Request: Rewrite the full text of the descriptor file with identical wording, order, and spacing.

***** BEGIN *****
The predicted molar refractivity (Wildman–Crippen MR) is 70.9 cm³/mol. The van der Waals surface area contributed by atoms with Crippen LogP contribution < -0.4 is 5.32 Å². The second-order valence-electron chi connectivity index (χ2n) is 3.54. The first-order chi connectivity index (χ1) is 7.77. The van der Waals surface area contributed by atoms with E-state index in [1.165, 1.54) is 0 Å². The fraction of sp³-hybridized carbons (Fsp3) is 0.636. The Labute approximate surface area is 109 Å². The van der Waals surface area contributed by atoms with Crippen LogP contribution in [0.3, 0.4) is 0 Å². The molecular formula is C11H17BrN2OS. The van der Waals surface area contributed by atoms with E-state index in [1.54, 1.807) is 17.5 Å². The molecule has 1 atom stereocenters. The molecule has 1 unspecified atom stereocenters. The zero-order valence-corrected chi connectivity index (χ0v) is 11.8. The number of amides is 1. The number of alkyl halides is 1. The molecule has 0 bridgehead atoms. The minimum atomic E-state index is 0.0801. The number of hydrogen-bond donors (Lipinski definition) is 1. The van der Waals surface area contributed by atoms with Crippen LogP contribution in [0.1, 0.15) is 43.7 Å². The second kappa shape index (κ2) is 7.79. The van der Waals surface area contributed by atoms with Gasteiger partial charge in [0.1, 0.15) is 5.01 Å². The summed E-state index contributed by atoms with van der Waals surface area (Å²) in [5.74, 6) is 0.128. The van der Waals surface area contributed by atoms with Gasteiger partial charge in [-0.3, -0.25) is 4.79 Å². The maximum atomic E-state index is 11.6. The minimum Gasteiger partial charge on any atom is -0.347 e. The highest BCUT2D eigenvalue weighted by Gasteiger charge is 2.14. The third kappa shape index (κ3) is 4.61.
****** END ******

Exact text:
The predicted molar refractivity (Wildman–Crippen MR) is 70.9 cm³/mol. The van der Waals surface area contributed by atoms with Crippen LogP contribution < -0.4 is 5.32 Å². The second-order valence-electron chi connectivity index (χ2n) is 3.54. The first-order chi connectivity index (χ1) is 7.77. The van der Waals surface area contributed by atoms with E-state index in [1.165, 1.54) is 0 Å². The fraction of sp³-hybridized carbons (Fsp3) is 0.636. The Labute approximate surface area is 109 Å². The van der Waals surface area contributed by atoms with Crippen LogP contribution in [0.3, 0.4) is 0 Å². The molecular formula is C11H17BrN2OS. The van der Waals surface area contributed by atoms with E-state index in [1.54, 1.807) is 17.5 Å². The molecule has 1 atom stereocenters. The molecule has 1 unspecified atom stereocenters. The zero-order valence-corrected chi connectivity index (χ0v) is 11.8. The number of amides is 1. The number of alkyl halides is 1. The molecule has 0 bridgehead atoms. The minimum atomic E-state index is 0.0801. The number of hydrogen-bond donors (Lipinski definition) is 1. The van der Waals surface area contributed by atoms with Crippen LogP contribution in [0.1, 0.15) is 43.7 Å². The second kappa shape index (κ2) is 7.79. The van der Waals surface area contributed by atoms with Gasteiger partial charge in [0.1, 0.15) is 5.01 Å². The summed E-state index contributed by atoms with van der Waals surface area (Å²) in [5.74, 6) is 0.128. The van der Waals surface area contributed by atoms with Gasteiger partial charge in [-0.3, -0.25) is 4.79 Å². The maximum atomic E-state index is 11.6. The minimum Gasteiger partial charge on any atom is -0.347 e. The highest BCUT2D eigenvalue weighted by Gasteiger charge is 2.14. The third kappa shape index (κ3) is 4.61.